There is documentation that suggests Double Gloucester was made as early as the 8th century. Double Gloucester is traditionally made in large wheels using the cream from the night's milking and the following day's milk. (Its sister cheese, Single Gloucester, uses milk from the same day and is pale yellow.) You may spot the distinctive gray-blue molds on its hard and thick natural rind, and also the marks from the cloth that surrounded it during its maturation. Like all original, traditional cheeses, Double Gloucester is made with unpasteurized milk. There's a reason for the thick rind on this cheese—actually two reasons. First, these cheeses needed to be able to withstand annual cheese-rolling ceremonies, when Double Gloucester would be rolled down the hills of Gloucestershire to demarcate areas where grazing rights were held. But the second, more demanding reason is that tradition dictated that cheese merchants jump on their Double Gloucester with both feet to test whether the wheel had matured enough so it could be shipped. The cheese passed inspection if the rind didn't crack. But what a tasty mess to clean up when it did crack!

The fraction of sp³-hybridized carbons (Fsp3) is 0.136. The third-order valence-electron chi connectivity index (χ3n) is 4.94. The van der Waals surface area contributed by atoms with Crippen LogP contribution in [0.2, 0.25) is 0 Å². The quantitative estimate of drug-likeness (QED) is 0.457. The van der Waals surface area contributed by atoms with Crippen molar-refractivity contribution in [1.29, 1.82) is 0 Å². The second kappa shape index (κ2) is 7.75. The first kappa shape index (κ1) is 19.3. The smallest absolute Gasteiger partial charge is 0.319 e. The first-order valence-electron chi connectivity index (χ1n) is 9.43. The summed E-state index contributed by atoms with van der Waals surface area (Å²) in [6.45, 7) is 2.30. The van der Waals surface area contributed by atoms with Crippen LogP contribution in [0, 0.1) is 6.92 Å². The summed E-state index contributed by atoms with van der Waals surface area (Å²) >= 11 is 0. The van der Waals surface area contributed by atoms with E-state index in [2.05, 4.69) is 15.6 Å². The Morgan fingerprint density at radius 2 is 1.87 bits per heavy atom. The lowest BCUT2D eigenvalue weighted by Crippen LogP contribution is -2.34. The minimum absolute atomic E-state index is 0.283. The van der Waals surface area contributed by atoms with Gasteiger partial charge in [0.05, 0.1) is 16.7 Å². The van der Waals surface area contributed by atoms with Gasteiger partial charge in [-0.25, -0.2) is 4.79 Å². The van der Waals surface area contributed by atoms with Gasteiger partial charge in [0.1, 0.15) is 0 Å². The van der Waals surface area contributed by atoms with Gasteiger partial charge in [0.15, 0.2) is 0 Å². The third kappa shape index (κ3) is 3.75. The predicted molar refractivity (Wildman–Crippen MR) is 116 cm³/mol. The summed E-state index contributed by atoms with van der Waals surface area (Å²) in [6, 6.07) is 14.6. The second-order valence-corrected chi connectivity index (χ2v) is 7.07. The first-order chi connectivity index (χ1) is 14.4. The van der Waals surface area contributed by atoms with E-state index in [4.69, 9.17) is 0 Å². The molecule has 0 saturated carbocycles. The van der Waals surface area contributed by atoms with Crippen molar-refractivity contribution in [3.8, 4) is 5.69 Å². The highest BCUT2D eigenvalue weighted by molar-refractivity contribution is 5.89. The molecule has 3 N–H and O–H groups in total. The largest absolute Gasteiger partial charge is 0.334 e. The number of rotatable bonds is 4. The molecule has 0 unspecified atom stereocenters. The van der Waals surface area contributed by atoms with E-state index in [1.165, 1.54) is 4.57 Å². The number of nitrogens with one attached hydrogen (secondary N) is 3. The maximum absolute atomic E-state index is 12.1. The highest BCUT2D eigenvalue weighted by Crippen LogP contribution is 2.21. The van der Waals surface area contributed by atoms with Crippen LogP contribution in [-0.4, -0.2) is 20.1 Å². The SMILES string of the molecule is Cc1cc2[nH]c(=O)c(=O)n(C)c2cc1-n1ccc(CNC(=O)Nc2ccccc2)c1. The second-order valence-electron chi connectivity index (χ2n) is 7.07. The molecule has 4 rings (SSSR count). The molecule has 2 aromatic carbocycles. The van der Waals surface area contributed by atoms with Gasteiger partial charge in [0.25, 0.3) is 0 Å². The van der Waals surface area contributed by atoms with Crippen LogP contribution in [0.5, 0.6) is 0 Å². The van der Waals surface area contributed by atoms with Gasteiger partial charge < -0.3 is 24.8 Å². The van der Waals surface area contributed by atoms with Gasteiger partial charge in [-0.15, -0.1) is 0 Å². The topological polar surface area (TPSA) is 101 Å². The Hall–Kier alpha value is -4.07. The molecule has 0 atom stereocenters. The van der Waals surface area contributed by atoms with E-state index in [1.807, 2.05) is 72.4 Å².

The full-creamused to make Double Gloucester gives it a rich, buttery taste and flaky texture. Not as firm as cheddar, Double Gloucester is still firm and bitable, like hard chocolate. it has a mellow, nutty character with an orange-zest tang. It melts well, making it perfect for cooking.